I’ll be honest without it the cake would have been a bit bland. The fizzy drinks is purely as an alternative raising agent I think. Don’t get me wrong the result is light and spongey, but I think I am a bigger fan of the more traditional.

It was a small gathering in September with two new members – who heard about the club via the cake and bake show in London – and just four cakes.

I quite like the smaller ones and not just because we take home more leftovers ; )

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The next club has an extra special twist, if you want to be a part of it please check out the details here.

 

 

Photographer Kos Evans on capturing James Bond.

The interview with Kos Evans is my pick of my features March’s etc Magazine…

Kos Evans went from taking pictures of sewage pipes to capturing James Bond. Laura Cartledge discovers her story.

Kos EvansEven reading Kos Evans’ biography is enough to wear you out.
An average day for the Midhurst-based photographer could include hanging out of a helicopter going 100mph in a harness or chasing powerboat world champions, all with a camera in hand.
“I know fear if I have the camera away from my face,” smiles Kos. “It can make you become immortal in some ways – you just focus on getting the picture.”
Going beyond the boundaries seems to be her signature style and arguably has helped Kos become an award-winning action sports photographer, regarded among the best in the world.
“It’s not by design – it is about going where the eye hasn’t been before,” she says. “Finding a new way of looking at it.”
Always on a quest for a fresh perspective has seen Kos search high and low – quite literally.
One memorable occasion was at the America’s Cup; a yacht sailing competition believed to be the oldest trophy in sport.
“They suggested, as a joke, that I should go up the mast of one of the yachts,” explains Kos. “I thought it was a great idea but got stuck halfway up.”
The Armada/ Elenora in the harbour of St.TropezJPET March13 Kos EvansHowever, this didn’t put her off, having got to the top and captured her shot the birds-eye angle has become one of her most distinctive. Now Kos has scaled some of the tallest yachts in the world, including the mind-boggling 208ft high mast of the super yacht Maltese Falcon.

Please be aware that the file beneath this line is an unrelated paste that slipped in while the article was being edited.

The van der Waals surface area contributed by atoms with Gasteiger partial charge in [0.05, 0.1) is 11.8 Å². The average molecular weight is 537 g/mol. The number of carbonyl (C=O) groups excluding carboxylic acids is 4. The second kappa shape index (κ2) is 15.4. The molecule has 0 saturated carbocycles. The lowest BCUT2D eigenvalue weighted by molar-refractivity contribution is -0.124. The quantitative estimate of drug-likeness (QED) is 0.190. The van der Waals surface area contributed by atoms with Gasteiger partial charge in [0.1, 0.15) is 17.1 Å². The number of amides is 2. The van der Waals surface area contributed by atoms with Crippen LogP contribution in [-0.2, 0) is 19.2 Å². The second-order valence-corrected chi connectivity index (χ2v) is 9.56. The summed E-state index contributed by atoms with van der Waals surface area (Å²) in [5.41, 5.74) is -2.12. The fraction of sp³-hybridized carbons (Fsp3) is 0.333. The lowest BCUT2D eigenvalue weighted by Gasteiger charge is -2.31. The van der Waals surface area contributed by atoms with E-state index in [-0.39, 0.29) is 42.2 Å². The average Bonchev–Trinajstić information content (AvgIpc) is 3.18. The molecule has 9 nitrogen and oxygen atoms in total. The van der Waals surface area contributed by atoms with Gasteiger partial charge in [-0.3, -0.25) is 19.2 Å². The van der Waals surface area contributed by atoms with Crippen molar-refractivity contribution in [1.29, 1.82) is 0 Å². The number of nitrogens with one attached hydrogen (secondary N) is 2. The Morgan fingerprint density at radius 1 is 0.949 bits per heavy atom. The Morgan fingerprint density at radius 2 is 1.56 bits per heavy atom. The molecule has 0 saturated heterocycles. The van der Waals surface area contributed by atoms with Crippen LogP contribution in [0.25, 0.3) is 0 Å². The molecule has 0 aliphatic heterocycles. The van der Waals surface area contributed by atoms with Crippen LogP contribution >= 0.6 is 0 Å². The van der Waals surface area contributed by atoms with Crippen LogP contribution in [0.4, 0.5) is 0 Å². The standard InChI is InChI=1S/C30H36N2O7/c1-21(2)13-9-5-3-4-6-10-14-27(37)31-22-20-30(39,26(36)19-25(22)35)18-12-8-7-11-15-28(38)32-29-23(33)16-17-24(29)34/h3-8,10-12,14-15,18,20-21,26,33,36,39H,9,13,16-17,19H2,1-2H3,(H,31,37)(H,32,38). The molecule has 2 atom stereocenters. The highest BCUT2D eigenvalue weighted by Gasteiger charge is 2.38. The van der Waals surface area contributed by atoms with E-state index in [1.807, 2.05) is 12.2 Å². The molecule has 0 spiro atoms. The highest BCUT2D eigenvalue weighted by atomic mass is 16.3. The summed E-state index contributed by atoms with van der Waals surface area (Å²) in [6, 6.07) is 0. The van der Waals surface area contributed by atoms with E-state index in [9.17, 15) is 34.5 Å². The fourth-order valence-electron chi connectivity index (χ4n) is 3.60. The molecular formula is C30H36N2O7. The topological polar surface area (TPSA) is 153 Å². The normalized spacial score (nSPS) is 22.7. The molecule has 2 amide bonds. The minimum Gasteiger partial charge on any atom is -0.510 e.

To the other extreme Kos is no stranger to underwater photography, with one particular experience serving up more than a dramatic shot.
“I was working for Rolex and was six metres below the surface holding on to the anchor of one of the buoys used as a racing mark,” she explains. “But, as the first racing yacht came past it sucked the buoy towards its keel with me still attached.”
Thankfully Kos managed to pull herself away from the yacht just in time and also got the picture which went on to be used in a worldwide advertising campaign.
It sounds like something out of a movie, and as it happens Kos has worked on those too.
“Bond was very exciting,” she grins. “We worked on The World Is Not Enough.”
Kos was contacted by Eon Productions to see if she could provide a high speed chase boat down the River Thames.
“It meant having a £500,000 camera mounted on the boat,” she adds. “We had an explosive expert with us and foam floating on the water with two pounds of Semtex underneath. They were meant to go Kos Evansoff after the baddy has gone past and before us – but the timing was wrong. We were unbelievably lucky it could have blown the front of the boat off.”
The iconic opening sequence lasts only six minutes on screen but took a staggering six months to film, something which wasn’t helped by a request from parliament.
“We all had radio headsets and were told to stand down as parliament needed to have lunch and the noise from us was disturbing them,” laughs Kos. “There were loads of us just standing around for two hours.”
Despite her amazing experiences Kos regards it as “just another day in the office”. But with that office ranging from the war zones of Bosnia to clinging to a speedboat being driven by James Kos EvansCracknell at 80mph, it is clearly far from ordinary.
Kos has certainly come a long way since she was given her first camera by her father and grandmother, but her unconventional style was apparent from early on.
“On holidays I wasn’t taking pictures of the family but silhouetted sewage pipes and weird things like that,” she says. “I loved the sculptural shapes.”
Later she went on to study at the London College of Printing and honed her art in the black and white darkrooms at the Observer.
“I’ve been shooting for 30 years now,” she smiles. “I used to have bikes outside my house waiting for images but now I can send things across the world via the internet. I’m working on a new book and a new art project and hope to have an exhibition towards the end of the year.”
Walking on Water is Kos’ latest book and is packed with spectacular marine images.
The book is available from Bloomsbury (www.bloomsbury.com) for £30.
Funny fact: Kos’ previous book, 20×20, weighed ten kilos, has a carbon fibre cover and measured a metre wide.

~Originally published in etc Magazine, March 2013~